In August of 2011, I visited my home town, Hakodate (函館), Hokkaido (北海道) to see the family members. With my husband and my brother, we decided to go to do some sight-seeing on one Sunday, and went to the Hakodate port area where the famous fish market was located. We were delight to discover that a street dancing festival called Yosakoi Soran Festival was being performed. It was a competition of choreographed team street dance with colorful costumes and props, such as flags and fans.
Different teams march through the street with synchronized dance routines with movements influenced by Japanese traditional folk dance and martial arts. Some teams were performing acrobatics like cheerleading. The costumes were mostly influenced by Japanese traditional kimono or happi (a festival coat), and were very colorful and creative. Some teams came with huge flags and banners. I could only imagine it is a hard work to dance with big props throughout the street. I thought some costumes were inspired by anime (manga) like Dragon Ball Z.
Some teams looked very well practiced and rehearsed with synchronized choreography, and some teams were there more for the fun of it. Some parents dressed the kids in matching costume as a part of their team and they were having a great fun on the street.
I was not familiar with Yosakoi Soran Dance while I was growing up in Japan in 60s and 70s, so I did some research on the history of the festival. The first festival started in 1992 in Sapporo, Hokkaido with the different universities competing against each other. A university student, who later became a politician representing Hokkaido, had a vision to combine 2 types of Japanese folk dance. One is Soran dance native to Hokkaido, and the other is Yosakoi dance native to the island of Shikoku. Soran Bushi (ソーラン節) is a traditional folk song typically sang by fishermen as a labor song. The outdoor street festival rapidly grew since then to a larger scale, and spread to different cities in Hokkaido and beyond. Participants are usually university students, Japanese folk dance clubs, or some company workers forming teams. The festival web site mentioned that overseas groups from Taiwan, Brazil, Russia and USA have participated in the event recently. Here is the English link to the festival site for 2016.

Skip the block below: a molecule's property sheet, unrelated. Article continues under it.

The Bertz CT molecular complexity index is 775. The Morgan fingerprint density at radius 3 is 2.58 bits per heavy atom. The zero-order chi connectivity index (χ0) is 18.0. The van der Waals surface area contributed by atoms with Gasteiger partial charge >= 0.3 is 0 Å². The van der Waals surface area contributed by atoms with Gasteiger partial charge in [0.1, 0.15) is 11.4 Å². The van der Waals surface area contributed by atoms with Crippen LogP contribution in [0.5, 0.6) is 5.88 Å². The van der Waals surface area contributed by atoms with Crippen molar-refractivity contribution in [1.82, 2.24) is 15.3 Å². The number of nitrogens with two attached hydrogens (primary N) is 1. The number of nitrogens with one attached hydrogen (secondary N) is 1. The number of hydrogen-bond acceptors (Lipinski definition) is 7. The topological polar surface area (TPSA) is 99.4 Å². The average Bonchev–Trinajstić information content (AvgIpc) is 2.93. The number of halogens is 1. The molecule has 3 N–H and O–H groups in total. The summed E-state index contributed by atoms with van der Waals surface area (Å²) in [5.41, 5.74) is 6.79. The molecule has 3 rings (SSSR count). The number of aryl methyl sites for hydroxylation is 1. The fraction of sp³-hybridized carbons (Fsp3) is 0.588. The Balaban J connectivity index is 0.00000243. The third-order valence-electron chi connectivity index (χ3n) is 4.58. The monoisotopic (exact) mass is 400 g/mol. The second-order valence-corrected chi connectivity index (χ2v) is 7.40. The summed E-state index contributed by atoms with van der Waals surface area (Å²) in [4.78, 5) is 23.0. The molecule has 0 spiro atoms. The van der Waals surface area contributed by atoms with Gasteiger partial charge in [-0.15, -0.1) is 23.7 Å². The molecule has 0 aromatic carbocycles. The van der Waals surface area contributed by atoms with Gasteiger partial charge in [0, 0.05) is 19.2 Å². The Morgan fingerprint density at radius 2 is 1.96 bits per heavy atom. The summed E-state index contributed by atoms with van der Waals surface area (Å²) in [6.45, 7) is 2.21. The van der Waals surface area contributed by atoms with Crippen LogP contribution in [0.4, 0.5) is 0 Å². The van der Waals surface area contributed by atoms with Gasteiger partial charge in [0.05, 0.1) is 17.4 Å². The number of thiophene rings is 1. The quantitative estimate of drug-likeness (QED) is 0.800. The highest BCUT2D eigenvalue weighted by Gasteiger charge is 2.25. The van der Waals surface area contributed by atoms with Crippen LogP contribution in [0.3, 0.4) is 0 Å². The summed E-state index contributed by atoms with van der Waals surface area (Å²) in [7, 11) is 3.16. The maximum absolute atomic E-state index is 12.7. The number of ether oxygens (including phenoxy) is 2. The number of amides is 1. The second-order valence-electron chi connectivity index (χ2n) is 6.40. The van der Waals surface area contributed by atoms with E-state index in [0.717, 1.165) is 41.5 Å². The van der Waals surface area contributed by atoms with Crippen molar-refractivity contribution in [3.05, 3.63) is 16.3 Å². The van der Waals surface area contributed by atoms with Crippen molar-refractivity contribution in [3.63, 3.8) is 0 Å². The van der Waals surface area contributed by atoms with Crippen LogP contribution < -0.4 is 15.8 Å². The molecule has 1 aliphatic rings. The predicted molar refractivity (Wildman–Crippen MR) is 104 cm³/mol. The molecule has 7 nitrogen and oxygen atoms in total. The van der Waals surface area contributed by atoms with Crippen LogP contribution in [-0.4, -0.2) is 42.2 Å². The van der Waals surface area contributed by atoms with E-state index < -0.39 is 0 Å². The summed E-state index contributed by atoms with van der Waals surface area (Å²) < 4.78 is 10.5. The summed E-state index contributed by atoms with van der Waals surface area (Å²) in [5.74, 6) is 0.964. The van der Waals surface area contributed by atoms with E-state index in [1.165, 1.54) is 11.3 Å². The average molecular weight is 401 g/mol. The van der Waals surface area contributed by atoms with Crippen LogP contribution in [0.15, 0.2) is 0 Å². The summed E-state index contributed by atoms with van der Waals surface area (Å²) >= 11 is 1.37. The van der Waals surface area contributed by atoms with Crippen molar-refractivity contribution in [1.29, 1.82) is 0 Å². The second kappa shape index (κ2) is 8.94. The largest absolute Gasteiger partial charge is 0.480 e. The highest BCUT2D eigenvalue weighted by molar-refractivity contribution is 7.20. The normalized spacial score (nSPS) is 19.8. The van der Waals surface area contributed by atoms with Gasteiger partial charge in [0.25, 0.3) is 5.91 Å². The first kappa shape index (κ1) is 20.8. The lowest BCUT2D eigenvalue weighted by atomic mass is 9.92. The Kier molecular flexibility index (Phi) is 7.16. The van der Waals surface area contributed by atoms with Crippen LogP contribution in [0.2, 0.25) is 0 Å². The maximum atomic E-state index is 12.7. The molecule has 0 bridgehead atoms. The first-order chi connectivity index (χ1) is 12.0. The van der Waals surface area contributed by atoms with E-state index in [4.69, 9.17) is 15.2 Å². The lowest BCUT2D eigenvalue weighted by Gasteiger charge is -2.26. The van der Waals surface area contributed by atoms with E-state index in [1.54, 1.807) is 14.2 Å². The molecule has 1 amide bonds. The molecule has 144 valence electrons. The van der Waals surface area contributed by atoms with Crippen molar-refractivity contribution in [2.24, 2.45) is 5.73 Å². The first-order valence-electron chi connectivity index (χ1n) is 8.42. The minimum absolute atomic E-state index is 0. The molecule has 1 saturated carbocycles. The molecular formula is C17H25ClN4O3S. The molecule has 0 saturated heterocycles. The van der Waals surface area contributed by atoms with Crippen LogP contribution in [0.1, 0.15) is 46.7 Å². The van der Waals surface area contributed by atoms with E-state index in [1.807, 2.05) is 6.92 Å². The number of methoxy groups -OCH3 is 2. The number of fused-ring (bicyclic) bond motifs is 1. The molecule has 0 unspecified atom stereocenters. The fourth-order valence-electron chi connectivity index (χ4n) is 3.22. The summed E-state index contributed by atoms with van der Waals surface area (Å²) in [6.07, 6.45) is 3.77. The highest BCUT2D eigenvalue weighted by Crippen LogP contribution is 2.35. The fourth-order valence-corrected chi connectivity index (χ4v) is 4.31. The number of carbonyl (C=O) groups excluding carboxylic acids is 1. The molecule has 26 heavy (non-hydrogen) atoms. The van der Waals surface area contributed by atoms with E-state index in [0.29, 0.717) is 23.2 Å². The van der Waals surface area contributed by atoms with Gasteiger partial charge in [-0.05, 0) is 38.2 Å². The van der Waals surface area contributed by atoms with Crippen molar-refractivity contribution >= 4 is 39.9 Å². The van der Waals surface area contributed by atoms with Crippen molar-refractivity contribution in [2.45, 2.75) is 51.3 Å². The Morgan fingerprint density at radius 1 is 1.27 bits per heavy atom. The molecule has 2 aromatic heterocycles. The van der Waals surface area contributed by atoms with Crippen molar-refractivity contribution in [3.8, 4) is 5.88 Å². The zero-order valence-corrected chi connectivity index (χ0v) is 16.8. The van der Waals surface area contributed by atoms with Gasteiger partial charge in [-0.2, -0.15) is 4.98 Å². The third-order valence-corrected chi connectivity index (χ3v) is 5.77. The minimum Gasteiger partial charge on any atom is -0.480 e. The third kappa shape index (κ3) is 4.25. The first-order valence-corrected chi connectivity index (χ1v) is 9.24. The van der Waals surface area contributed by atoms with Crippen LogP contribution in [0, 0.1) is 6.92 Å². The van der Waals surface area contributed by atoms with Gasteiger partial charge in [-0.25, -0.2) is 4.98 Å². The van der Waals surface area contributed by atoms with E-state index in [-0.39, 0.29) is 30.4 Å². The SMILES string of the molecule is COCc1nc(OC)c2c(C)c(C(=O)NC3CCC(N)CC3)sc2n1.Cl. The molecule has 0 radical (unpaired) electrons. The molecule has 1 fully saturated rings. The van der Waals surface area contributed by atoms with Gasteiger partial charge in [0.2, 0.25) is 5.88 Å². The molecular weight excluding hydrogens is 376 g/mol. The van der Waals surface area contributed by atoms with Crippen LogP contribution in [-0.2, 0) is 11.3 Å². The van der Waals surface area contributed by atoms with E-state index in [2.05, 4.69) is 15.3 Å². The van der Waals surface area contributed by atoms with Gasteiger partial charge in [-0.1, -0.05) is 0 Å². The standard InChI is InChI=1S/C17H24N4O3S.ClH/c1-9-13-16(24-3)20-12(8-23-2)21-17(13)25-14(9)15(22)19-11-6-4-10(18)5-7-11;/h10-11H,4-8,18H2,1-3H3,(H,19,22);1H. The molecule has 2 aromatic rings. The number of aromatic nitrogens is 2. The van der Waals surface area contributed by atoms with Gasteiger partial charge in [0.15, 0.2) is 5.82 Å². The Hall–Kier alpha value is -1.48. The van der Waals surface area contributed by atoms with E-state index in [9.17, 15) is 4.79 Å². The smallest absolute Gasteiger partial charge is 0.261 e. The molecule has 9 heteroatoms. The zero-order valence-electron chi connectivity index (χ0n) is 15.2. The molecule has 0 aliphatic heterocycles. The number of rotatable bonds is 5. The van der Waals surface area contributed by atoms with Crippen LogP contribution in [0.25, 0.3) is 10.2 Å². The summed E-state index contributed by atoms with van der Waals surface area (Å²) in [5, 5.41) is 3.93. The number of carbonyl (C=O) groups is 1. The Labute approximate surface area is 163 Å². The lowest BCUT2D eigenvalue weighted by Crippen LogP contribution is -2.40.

The main and the largest festival is in Sapporo in early June each year. The main festival site in Odori Park (大通公園) is the same site as the famous Snow Festival (February every year). According to the festival web site, 28,000 people participated in the festival in 2016 with about 2 million spectators.
In my opinion, June is the perfect time to visit Hokkaido. The weather is sunny and absolutely beautiful, but the heat is not intense like July or August. For the rest of Japan, June is a rainy season, and it is a miserable time. It rains and rains every day for a month, and you can get not only wet but depressed. If you are visiting Japan in June, consider heading up to Hokkaido for the nice balmy weather, and big blue sky. Hokkaido, with its young history, didn’t have a traditional large summer festival typical to other Japanese prefectures to attract the tourists in the past. This new festival just fits the niche to bring in more people to come and see gorgeous Hokkaido in summer time.
In Hakodate, a smaller scale festival is held in early August on a scenic street near the port popular with the sight-seeing visitors. I was very lucky to visit there on the right day at the right time to see the street festival.